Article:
Tuesday, August 19, 2014

2014 Emmy Preview - Writing and Directing

"Breaking Bad" snagged three nominations for writing and directing

It’s NBC’s year to host the Emmys, which means it’s time once against for the broadcast to air in August.  Additionally, thanks to the network’s Sunday Night Football contract – and the primetime preseason game that comes with it – the awards are also bound for a Monday night.  So with the ceremony less than a week away (airing Monday, August 25th), I figured that I would take a look at the nominees and lay out my hopes and predictions.  Granted, most of this won’t matter because the Emmys are usually a crapshoot (I mean, Jeff Daniels), but I like writing about the Emmys and I hope you like reading about them.  Previously we looked at the movie and miniseries awards.  Today we’ll discuss the writing and directing categories. 

Outstanding Writing for a Comedy Series
Episodes (“Episode Five”) – David Crane & Jeffrey Klarik
Louie (“So Did the Fat Lady”) – Louis C.K.
Orange Is the New Black (“I Wasn’t Ready”) – Liz Friedman & Jenji Kohan
Silicon Valley (“Optimal Tip-to-Tip Efficiency”) – Alec Berg
Veep (“Special Relationship”) – Simon Blackwell, Armand Iannucci & Tony Roche

Hope:  I have a confession.  I still haven’t seen Veep.  It’s on my list, but I just haven’t gotten there.  I really enjoyed “Optimal Tip-to-Tip Efficiency” even if it seems like I’m the only person in the world who understands that there was a punchline to the “world’s greatest dick joke” at the end of the episode.  Still, it wasn’t as strong overall as either Orange’s or Louie’s episodes.  Honestly, neither “So Did the Fat Lady” nor the Orange Is the New Black pilot were my favorite episodes of those particular shows, but the Louie submission was probably the better of the two.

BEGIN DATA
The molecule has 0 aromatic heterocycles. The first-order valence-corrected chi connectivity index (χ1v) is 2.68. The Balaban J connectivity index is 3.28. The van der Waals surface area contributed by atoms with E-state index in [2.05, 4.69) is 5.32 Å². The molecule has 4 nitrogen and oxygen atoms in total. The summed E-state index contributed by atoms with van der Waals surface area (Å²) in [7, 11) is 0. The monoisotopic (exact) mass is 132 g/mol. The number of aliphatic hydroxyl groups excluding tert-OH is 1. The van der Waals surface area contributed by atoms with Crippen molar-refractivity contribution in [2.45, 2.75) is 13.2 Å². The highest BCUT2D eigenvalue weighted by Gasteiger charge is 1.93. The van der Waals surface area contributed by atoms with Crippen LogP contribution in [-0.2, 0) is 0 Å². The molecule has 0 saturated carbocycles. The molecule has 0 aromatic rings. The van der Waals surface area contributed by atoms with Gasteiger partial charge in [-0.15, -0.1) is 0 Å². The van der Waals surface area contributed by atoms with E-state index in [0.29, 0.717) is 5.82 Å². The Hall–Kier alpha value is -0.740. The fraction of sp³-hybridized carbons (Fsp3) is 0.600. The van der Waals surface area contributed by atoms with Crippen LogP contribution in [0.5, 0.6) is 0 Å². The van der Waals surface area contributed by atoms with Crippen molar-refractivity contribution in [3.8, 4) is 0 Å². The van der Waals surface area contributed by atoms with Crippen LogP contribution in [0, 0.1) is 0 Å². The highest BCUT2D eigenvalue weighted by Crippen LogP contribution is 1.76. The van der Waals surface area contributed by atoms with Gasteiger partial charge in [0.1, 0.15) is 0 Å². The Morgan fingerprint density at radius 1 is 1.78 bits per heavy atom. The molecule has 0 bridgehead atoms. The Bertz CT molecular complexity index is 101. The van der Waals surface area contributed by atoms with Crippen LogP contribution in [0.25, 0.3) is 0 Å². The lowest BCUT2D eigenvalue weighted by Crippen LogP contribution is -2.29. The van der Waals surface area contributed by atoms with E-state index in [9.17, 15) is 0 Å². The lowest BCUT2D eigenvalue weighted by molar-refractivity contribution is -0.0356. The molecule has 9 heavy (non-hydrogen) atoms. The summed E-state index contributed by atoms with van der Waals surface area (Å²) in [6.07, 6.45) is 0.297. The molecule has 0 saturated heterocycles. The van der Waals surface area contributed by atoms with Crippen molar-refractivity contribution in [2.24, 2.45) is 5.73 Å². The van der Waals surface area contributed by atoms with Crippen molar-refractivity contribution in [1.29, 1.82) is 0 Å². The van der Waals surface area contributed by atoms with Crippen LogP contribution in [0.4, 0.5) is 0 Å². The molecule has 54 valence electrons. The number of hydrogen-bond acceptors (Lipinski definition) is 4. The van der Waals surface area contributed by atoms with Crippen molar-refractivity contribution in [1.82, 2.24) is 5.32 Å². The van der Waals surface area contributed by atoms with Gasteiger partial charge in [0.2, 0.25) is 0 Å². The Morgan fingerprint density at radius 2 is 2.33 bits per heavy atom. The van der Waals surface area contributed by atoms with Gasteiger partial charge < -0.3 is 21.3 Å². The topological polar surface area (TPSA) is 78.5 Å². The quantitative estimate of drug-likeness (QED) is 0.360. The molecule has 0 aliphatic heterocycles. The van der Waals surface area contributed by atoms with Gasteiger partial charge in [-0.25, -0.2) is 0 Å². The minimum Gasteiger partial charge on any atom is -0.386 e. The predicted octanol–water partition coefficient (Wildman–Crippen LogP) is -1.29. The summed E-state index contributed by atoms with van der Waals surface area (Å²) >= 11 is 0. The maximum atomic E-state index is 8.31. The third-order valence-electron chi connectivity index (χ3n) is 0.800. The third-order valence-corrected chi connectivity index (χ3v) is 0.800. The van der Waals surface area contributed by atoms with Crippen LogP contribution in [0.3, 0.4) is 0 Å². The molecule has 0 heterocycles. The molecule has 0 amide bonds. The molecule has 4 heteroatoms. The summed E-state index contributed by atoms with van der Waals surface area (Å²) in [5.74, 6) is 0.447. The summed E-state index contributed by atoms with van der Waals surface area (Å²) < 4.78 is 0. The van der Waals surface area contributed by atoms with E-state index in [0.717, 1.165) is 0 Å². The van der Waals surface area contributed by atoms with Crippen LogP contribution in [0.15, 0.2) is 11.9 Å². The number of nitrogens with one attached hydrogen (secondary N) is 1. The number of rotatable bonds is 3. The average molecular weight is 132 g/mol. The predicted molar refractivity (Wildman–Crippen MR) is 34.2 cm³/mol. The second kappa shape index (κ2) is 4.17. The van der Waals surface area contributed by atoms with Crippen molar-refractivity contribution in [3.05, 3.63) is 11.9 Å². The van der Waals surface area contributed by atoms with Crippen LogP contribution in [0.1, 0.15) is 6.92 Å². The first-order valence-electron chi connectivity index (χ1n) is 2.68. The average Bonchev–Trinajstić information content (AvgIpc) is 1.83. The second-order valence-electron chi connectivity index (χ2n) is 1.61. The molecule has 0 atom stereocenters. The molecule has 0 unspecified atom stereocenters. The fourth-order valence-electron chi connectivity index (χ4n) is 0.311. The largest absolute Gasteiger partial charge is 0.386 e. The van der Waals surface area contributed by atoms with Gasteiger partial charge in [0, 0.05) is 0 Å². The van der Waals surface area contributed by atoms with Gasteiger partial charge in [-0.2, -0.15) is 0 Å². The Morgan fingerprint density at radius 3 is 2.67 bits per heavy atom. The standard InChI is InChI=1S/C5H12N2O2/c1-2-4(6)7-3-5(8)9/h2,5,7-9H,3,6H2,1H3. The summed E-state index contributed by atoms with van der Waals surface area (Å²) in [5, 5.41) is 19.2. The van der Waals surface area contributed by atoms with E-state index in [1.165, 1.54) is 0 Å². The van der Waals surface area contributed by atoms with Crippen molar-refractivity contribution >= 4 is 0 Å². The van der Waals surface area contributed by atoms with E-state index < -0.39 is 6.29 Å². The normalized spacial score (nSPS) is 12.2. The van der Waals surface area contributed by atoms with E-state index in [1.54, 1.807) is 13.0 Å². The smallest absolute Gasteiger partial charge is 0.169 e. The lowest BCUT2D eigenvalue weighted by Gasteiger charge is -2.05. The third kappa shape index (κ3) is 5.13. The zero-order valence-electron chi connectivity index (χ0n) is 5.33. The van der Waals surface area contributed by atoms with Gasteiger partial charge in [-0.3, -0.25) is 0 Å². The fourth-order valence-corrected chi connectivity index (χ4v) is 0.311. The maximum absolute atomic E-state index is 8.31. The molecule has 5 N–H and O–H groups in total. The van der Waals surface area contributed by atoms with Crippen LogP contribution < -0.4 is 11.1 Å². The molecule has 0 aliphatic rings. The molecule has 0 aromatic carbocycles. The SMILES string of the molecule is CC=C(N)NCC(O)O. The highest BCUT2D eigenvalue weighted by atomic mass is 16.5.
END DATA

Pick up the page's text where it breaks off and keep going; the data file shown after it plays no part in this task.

Prediction:  I think the comedy category is wide open this year, with Modern Family apparently on a multi-year downward trend (more on that in the supporting acting post).  This category could be a bellwether for the night if Orange or Veep wins, indicating the possibility of either bringing home Outstanding Comedy.  A win for any of the others would likely foreshadow an unpredictable evening.  Orange Is the New Black had the flashier episode and had the advantage of debuting its second season in the middle of Emmy voting season, so I think it gets the win here.

Outstanding Writing for a Drama Series
Breaking Bad (“Felina”) – Vince Gilligan
Breaking Bad (“Ozymandias”) – Moira Walley-Beckett
Game of Thrones (“The Children”) – David Benioff & DB Weiss
House of Cards (“Chapter 14”) – Beau Willimon
True Detective (“The Secret Fate of All Life”) – Nic Pizzolatto

Hope:  Even Breaking Bad creator Vince Gilligan admitted that “Ozymandias” was the series’ best episode, and it’s hard to argue.  With Game of Thrones (I still haven’t seen House of Cards), it’s hard not to feel like they didn’t submit their best episode, which was probably “The Mountain and the Viper.”  The only real competitor here is True Detective which submitted a spectacularly written episode.  But “Ozymandias” was an amazing piece of television, among the all-time greats, and deserves to be recognized.

Prediction:  This is going to come down to either True Detective or Breaking Bad.  A win for Bad should signal a big night for the show while a win for True Detective could mean bigger things later or it could merely mean that Breaking Bad split votes between its two episodes.  Ultimately, I think “Ozymandias” takes home the title, but really, no Bad or Detective win here would be surprising.